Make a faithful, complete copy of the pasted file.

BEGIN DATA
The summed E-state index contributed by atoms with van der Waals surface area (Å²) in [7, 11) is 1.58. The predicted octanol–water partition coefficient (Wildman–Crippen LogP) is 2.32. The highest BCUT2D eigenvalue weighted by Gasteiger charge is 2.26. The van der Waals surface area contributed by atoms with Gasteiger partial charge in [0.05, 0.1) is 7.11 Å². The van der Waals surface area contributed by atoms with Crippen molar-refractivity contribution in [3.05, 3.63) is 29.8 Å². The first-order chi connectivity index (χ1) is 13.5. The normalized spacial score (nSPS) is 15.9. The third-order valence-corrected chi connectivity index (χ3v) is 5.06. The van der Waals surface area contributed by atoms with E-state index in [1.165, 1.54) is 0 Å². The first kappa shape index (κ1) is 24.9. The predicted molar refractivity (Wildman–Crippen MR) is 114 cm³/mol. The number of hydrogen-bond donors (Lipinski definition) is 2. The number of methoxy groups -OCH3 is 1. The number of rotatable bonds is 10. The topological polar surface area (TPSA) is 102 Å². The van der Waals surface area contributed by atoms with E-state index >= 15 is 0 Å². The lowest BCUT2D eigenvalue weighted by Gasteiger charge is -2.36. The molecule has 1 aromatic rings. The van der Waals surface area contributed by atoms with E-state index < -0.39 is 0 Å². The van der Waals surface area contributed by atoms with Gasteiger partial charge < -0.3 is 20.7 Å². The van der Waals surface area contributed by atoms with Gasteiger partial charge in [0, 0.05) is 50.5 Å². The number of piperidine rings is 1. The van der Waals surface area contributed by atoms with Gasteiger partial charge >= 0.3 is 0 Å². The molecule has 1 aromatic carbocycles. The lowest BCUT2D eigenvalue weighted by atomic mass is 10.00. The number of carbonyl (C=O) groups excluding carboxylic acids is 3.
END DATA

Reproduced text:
The summed E-state index contributed by atoms with van der Waals surface area (Å²) in [7, 11) is 1.58. The predicted octanol–water partition coefficient (Wildman–Crippen LogP) is 2.32. The highest BCUT2D eigenvalue weighted by Gasteiger charge is 2.26. The van der Waals surface area contributed by atoms with Gasteiger partial charge in [0.05, 0.1) is 7.11 Å². The van der Waals surface area contributed by atoms with Crippen molar-refractivity contribution in [3.05, 3.63) is 29.8 Å². The first-order chi connectivity index (χ1) is 13.5. The normalized spacial score (nSPS) is 15.9. The third-order valence-corrected chi connectivity index (χ3v) is 5.06. The van der Waals surface area contributed by atoms with E-state index in [1.165, 1.54) is 0 Å². The first kappa shape index (κ1) is 24.9. The predicted molar refractivity (Wildman–Crippen MR) is 114 cm³/mol. The number of hydrogen-bond donors (Lipinski definition) is 2. The number of methoxy groups -OCH3 is 1. The number of rotatable bonds is 10. The topological polar surface area (TPSA) is 102 Å². The van der Waals surface area contributed by atoms with E-state index >= 15 is 0 Å². The lowest BCUT2D eigenvalue weighted by Gasteiger charge is -2.36. The molecule has 1 aromatic rings. The van der Waals surface area contributed by atoms with E-state index < -0.39 is 0 Å². The van der Waals surface area contributed by atoms with Gasteiger partial charge < -0.3 is 20.7 Å². The van der Waals surface area contributed by atoms with Gasteiger partial charge in [0, 0.05) is 50.5 Å². The number of piperidine rings is 1. The van der Waals surface area contributed by atoms with Gasteiger partial charge >= 0.3 is 0 Å². The molecule has 1 aromatic carbocycles. The lowest BCUT2D eigenvalue weighted by atomic mass is 10.00. The number of carbonyl (C=O) groups excluding carboxylic acids is 3.